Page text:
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Tuesday, March 24, 2020 by Elizabeth Pagano
City Council to vote on anti-eviction ordinance Thursday
City Council will vote Thursday on establishing a 60-day grace period for renters in an emergency ordinance released Monday. The ordinance, which is sponsored by Council members Greg Casar, Kathie Tovo, Mayor Pro Tem Delia Garza and Mayor Steve Adler will create a two-month grace period before eviction proceedings can begin due to nonpayment of rent.
Casar announced the proposed ordinance during a Facebook Live Monday.
“The pandemic has exposed the stresses in our society,” said Casar. “We already had so many tenants that were having trouble paying rent before the pandemic. And now things are obviously so much more devastatingly worse.”
“The city on its own can’t just waive people’s rent. … One thing we can do is to buy people the time that they need so that they aren’t worried their small business is going to get evicted in the month of April, so people don’t worry that they will lose their home if they don’t pay rent because they’ve lost wages or lost their job.”
According to a press release from Casar’s office, the ordinance would only apply during the local disaster that has been declared in response to the COVID-19 pandemic, though Council could choose to extend it in the future. “This action is meant to protect public health, by ensuring that people are not displaced from their homes during a time where the public is being asked to stay in their homes.”
Local justices of the peace previously delayed eviction hearings until May 8, which means that evictions will not be finalized in the interim. However, this new ordinance prevents property owners from delivering notices to vacate and initiating evictions. In Texas, a notice to vacate can demand that tenants leave their homes in as little as 24 hours.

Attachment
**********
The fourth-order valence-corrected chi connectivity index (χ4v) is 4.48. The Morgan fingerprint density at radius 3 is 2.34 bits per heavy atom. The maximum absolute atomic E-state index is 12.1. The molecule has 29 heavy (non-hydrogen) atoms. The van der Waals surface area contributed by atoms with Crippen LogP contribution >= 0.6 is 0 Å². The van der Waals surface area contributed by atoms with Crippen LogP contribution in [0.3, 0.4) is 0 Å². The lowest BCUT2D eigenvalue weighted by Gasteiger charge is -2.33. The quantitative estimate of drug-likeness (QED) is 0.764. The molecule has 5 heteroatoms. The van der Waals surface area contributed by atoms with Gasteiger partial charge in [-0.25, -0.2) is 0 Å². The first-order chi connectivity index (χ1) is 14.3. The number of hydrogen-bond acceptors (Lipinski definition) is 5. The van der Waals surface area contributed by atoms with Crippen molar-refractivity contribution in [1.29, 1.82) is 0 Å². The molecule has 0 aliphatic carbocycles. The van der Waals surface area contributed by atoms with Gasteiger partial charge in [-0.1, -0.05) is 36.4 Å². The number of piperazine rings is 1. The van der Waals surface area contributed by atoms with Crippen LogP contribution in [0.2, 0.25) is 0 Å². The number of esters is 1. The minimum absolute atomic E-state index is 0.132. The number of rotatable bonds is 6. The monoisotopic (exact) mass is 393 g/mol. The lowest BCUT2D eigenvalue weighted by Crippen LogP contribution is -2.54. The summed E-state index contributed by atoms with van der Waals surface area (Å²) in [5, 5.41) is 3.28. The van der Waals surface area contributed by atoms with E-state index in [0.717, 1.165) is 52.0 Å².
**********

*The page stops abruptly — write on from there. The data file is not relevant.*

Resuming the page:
Emily Blair, Austin Apartment Association executive vice president, told the Austin Monitor via email that her organization supports the move to suspend residential evictions through April 19, but, “One more moving part added to the situation – as outlined in the proposed ordinance – is not needed.”
“Our association members have already been putting to work new forms and guidelines to make payment plan agreements and implement late-fee waivers with residents during this time period,” Blair wrote. “The industry is trying to manage their own financial obligations including approaching mortgage payments, paying employees, building maintenance, utilities, insurance, and property taxes; which are not factors taken into account with this ordinance.”
Blair said the apartment association would “continue to encourage renters to start a dialogue with their property managers to ask about payment plans or other considerations to help keep people in their homes.”
In his Facebook announcement, Casar advised landlords to work with their tenants moving forward. He explained, if the ordinance passes, landlords should ask tenants if they have lost wages or been impacted by the local disaster. “If the answer is yes, then the landlord cannot begin eviction proceedings unless they give the 60-day notice for things like April rent or May rent. … If a landlord doesn’t follow the rules, they will be violating city law.”
“I’m proud to represent a majority-renter district that includes all types of households, from college students to working families, and is home to many small businesses,” Tovo said, in a statement to the press. “During these uncertain times, housing security is paramount and these actions will protect renters from eviction. I appreciate Council Member Casar’s leadership on this item, and I remain a steadfast advocate for our city’s renters.”
The ordinance, which is posted in full below, will be put to a vote this Thursday in a meeting that will be held partially online. The item is posted as an emergency item, which allows it to take effect immediately, before April 1, when rent across the city will be due. Those wishing to speak at the meeting are asked not to show up in person, but to sign up online.
Photo made available through a Creative Commons license.
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Key Players & Topics In This Article
Austin City Council: The Austin City Council is the body with legislative purview over the City of Austin. It offers policy direction, while the office of the City Manager implements administrative actions based on those policies. Until 2012, the body contained seven members, including the city's Mayor, all elected at-large. In 2012, City of Austin residents voted to change that system and now 10 members of the Council are elected based on geographic districts. The Mayor continues to be elected at-large.